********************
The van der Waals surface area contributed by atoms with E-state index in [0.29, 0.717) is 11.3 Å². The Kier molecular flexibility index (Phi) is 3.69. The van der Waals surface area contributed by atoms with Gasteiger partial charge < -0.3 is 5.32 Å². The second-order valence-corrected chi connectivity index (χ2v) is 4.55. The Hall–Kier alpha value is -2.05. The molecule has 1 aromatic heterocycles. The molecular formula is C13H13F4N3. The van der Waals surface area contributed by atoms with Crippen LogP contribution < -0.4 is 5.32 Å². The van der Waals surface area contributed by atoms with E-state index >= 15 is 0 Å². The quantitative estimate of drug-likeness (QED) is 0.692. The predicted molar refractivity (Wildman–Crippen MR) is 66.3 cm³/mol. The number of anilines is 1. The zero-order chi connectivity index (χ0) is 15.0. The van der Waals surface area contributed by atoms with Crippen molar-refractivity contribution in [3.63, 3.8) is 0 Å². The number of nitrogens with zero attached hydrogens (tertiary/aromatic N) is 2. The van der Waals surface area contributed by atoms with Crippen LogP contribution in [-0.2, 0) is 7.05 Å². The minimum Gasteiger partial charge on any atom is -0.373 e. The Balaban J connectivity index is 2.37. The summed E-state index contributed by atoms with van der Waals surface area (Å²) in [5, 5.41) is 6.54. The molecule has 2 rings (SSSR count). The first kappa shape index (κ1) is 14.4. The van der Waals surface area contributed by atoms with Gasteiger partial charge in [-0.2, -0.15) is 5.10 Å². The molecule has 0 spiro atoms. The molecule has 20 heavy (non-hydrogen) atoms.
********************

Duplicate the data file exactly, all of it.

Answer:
The van der Waals surface area contributed by atoms with E-state index in [0.29, 0.717) is 11.3 Å². The Kier molecular flexibility index (Phi) is 3.69. The van der Waals surface area contributed by atoms with Gasteiger partial charge < -0.3 is 5.32 Å². The second-order valence-corrected chi connectivity index (χ2v) is 4.55. The Hall–Kier alpha value is -2.05. The molecule has 1 aromatic heterocycles. The molecular formula is C13H13F4N3. The van der Waals surface area contributed by atoms with Crippen LogP contribution < -0.4 is 5.32 Å². The van der Waals surface area contributed by atoms with E-state index >= 15 is 0 Å². The quantitative estimate of drug-likeness (QED) is 0.692. The predicted molar refractivity (Wildman–Crippen MR) is 66.3 cm³/mol. The number of anilines is 1. The zero-order chi connectivity index (χ0) is 15.0. The van der Waals surface area contributed by atoms with Crippen molar-refractivity contribution in [3.63, 3.8) is 0 Å². The number of nitrogens with zero attached hydrogens (tertiary/aromatic N) is 2. The van der Waals surface area contributed by atoms with Crippen LogP contribution in [-0.2, 0) is 7.05 Å². The minimum Gasteiger partial charge on any atom is -0.373 e. The Balaban J connectivity index is 2.37. The summed E-state index contributed by atoms with van der Waals surface area (Å²) in [5, 5.41) is 6.54. The molecule has 2 rings (SSSR count). The first kappa shape index (κ1) is 14.4. The van der Waals surface area contributed by atoms with Gasteiger partial charge in [-0.2, -0.15) is 5.10 Å². The molecule has 0 spiro atoms. The molecule has 20 heavy (non-hydrogen) atoms.